Thursday, October 29, 2009

The Fall of the Leaf, Part Two

October 29, 2007
(More excerpts from Autumnal Tints and Thoreau's October Journal entries)

How pleasant to walk over beds of these fresh, crisp, and rustling fallen leaves, --
young hyson, green tea, clean, crisp and wholesome!

How beautiful they go to their graves!

For beautiful variety no crop can be compared with this.

Here is not merely the plain yellow of the grains, but nearly all the colors that we know…

The ground is all party-colored with them.

But they still live in the soil, whose fertility and bulk they increase,

and in the forests that spring from it.

They stoop to rise,

to mount higher in coming years, by subtle chemistry,

climbing by the sap in the trees,
and the sapling’s first fruits thus shed, transmuted at last,

may adorn its crown, when, in after-years,
it has become the monarch of the forest.

Wednesday, October 28, 2009

The Fall of the Leaf, Part One

October 27, 2009

Autumnal Tints was published in October 1862, five months after Henry Thoreau’s death.
Years earlier, he had gathered much of its text from his Journals, as part of a projected larger work he intended to call The Fall of the Leaf.
It describes a phenomenon that we in the Northeast are gifted with each year.
After reading it, some of the words have stuck with me, and have been following me on my autumn walks:

October is the month of painted leaves. Their rich glow now flashes round the world.

The very forest and herbage, the pellicle of the earth,

must acquire a bright color, an evidence of its ripeness,—

as if the globe itself were a fruit on its stem, with ever a cheek toward the sun.

The purple grass is now in the height of its beauty…

Close at hand it appeared but a dull purple, and made little impression on the eye;
it was even difficult to detect; and if you plucked a single plant,
you were surprised to find how thin it was, and how little color it had.

But viewed at a distance in a favorable light,
it was of a fine lively purple, flower-like, enriching the earth.

Such puny causes combine to produce these decided effects.
I was the more surprised and charmed because grass is commonly of a sober and humble color.

Stand under this tree and see how finely its leaves are cut against the sky,—
as it were, only a few sharp points extending from a midrib.

There they dance, arm in arm with the light,—tripping it on fantastic points,
fit partners in those aerial halls.
So intimately mingled are they with it, that,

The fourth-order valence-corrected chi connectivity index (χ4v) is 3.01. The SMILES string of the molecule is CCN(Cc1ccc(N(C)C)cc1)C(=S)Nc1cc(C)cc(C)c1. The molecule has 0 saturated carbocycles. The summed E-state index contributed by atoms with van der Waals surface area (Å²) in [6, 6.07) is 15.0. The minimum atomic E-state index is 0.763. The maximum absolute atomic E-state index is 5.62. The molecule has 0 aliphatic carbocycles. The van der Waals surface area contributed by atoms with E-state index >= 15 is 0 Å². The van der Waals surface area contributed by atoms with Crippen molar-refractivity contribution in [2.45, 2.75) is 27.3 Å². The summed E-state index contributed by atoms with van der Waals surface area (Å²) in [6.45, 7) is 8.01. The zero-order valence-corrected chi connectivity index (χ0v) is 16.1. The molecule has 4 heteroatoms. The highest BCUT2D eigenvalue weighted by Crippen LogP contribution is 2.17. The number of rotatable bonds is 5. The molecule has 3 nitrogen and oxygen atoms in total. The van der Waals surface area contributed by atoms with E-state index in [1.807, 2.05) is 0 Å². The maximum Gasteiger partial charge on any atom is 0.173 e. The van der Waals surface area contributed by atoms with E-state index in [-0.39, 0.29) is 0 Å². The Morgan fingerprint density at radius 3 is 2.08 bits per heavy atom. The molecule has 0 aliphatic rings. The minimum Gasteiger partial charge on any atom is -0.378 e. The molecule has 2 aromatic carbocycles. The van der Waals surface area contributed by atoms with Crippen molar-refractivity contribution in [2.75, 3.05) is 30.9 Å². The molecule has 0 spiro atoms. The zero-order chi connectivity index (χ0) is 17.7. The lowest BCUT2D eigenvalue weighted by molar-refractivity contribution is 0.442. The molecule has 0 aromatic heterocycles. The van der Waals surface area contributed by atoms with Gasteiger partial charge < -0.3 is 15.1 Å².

what with their slenderness and their glossy surfaces,
you can hardly tell at last
what in the dance is leaf
and what is light.

These bright leaves which I have mentioned are not the exception, but the rule …

As fruits
and leaves
and the day itself acquire a bright tint just before they fall,
so the year near its setting.

October is its sunset sky.

(To read this essay in full, go to)

Sunday, October 25, 2009

Vertically Challenged

October 21, 2009
Spring Overlook Trail, Moreau Lake State Park NY

July was the last time I had been on that part of the Western Ridge Trail that leads to the Spring Overlook. Jackie's been scrambling up there once a week, it seems. I though would be a good time to walk up there again, before the opening of rifle season this weekend.

I wasn’t sure I had the time to get up to the Overlook itself, especially with getting a late start, but it would be a good workout. The first section is a steady incline, and it became very clear early on that I was definitely out of shape ! Made lots of catching-my-breath stops.

The day started warmish & sunny, but soon clouded over. By the time I reached the powerline easement -- about halfway to the Overlook -- the sound of the noon whistle floated up from somewhere below. Since it was a work day, that meant it was time to turn around soon and head home. The Overlook would have to wait until another time.
I stalled, by wandering around on the easement.

There were a few white asters still unbowed by frost, and the bees were gathering the last nectar, buffet-style.

This aster seemed the embodiment of the color mauve.

A ladybug out on a limb – of a fern

Rocky cliffs loomed above. I didn’t hear the usual raven calls from there today.

I saw some hornets and side-stepped a little tree where they were gathered, in case there was a nest nearby.
Instead I found a snake who had been sunbathing in a knee-high maple.

Everything on the easement was embrowned; the crisp delicate ferns and sweetfern releasing a heady scent as I walked among them.

On the way down, I admired the Pearly Everlastings that lined the edges of the trail, along with some wrinkly mushrooms.
And some of the teeniest mushrooms I’ve ever seen.

Dried-up flowers, brown and gray seedpods and funky-looking fungi were the main blooms of the day. There was no denying that summer is, indeed, over.
And yet – here was a single bluet, as fresh as the sky of an April morning.